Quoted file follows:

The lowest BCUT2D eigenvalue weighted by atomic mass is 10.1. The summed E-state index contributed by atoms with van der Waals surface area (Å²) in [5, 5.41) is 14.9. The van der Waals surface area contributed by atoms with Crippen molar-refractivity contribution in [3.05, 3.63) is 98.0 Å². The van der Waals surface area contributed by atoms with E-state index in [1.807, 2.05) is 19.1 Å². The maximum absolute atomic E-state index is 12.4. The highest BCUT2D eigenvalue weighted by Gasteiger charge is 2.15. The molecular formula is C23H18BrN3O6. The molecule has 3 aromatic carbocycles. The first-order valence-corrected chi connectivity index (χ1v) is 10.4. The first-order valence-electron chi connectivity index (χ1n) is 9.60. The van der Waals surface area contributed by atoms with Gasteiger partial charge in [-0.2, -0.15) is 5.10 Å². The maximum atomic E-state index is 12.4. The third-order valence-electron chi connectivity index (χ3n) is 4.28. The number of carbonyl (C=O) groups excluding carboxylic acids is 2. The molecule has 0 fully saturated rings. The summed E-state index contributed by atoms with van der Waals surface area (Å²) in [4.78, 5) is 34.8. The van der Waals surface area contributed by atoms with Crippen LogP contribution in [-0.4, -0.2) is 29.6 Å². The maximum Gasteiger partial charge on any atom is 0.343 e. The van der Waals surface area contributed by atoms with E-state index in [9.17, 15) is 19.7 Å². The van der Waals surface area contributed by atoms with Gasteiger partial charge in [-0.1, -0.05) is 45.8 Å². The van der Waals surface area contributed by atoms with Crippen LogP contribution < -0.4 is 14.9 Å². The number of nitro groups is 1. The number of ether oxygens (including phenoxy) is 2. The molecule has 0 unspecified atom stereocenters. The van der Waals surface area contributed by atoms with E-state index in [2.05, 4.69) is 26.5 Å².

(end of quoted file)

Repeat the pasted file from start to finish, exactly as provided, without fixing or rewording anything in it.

The lowest BCUT2D eigenvalue weighted by atomic mass is 10.1. The summed E-state index contributed by atoms with van der Waals surface area (Å²) in [5, 5.41) is 14.9. The van der Waals surface area contributed by atoms with Crippen molar-refractivity contribution in [3.05, 3.63) is 98.0 Å². The van der Waals surface area contributed by atoms with E-state index in [1.807, 2.05) is 19.1 Å². The maximum absolute atomic E-state index is 12.4. The highest BCUT2D eigenvalue weighted by Gasteiger charge is 2.15. The molecular formula is C23H18BrN3O6. The molecule has 3 aromatic carbocycles. The first-order valence-corrected chi connectivity index (χ1v) is 10.4. The first-order valence-electron chi connectivity index (χ1n) is 9.60. The van der Waals surface area contributed by atoms with Gasteiger partial charge in [-0.2, -0.15) is 5.10 Å². The maximum atomic E-state index is 12.4. The third-order valence-electron chi connectivity index (χ3n) is 4.28. The number of carbonyl (C=O) groups excluding carboxylic acids is 2. The molecule has 0 fully saturated rings. The summed E-state index contributed by atoms with van der Waals surface area (Å²) in [4.78, 5) is 34.8. The van der Waals surface area contributed by atoms with Crippen LogP contribution in [-0.4, -0.2) is 29.6 Å². The maximum Gasteiger partial charge on any atom is 0.343 e. The van der Waals surface area contributed by atoms with E-state index in [9.17, 15) is 19.7 Å². The van der Waals surface area contributed by atoms with Gasteiger partial charge in [-0.1, -0.05) is 45.8 Å². The van der Waals surface area contributed by atoms with Crippen LogP contribution < -0.4 is 14.9 Å². The number of nitro groups is 1. The number of ether oxygens (including phenoxy) is 2. The molecule has 0 unspecified atom stereocenters. The van der Waals surface area contributed by atoms with E-state index in [2.05, 4.69) is 26.5 Å².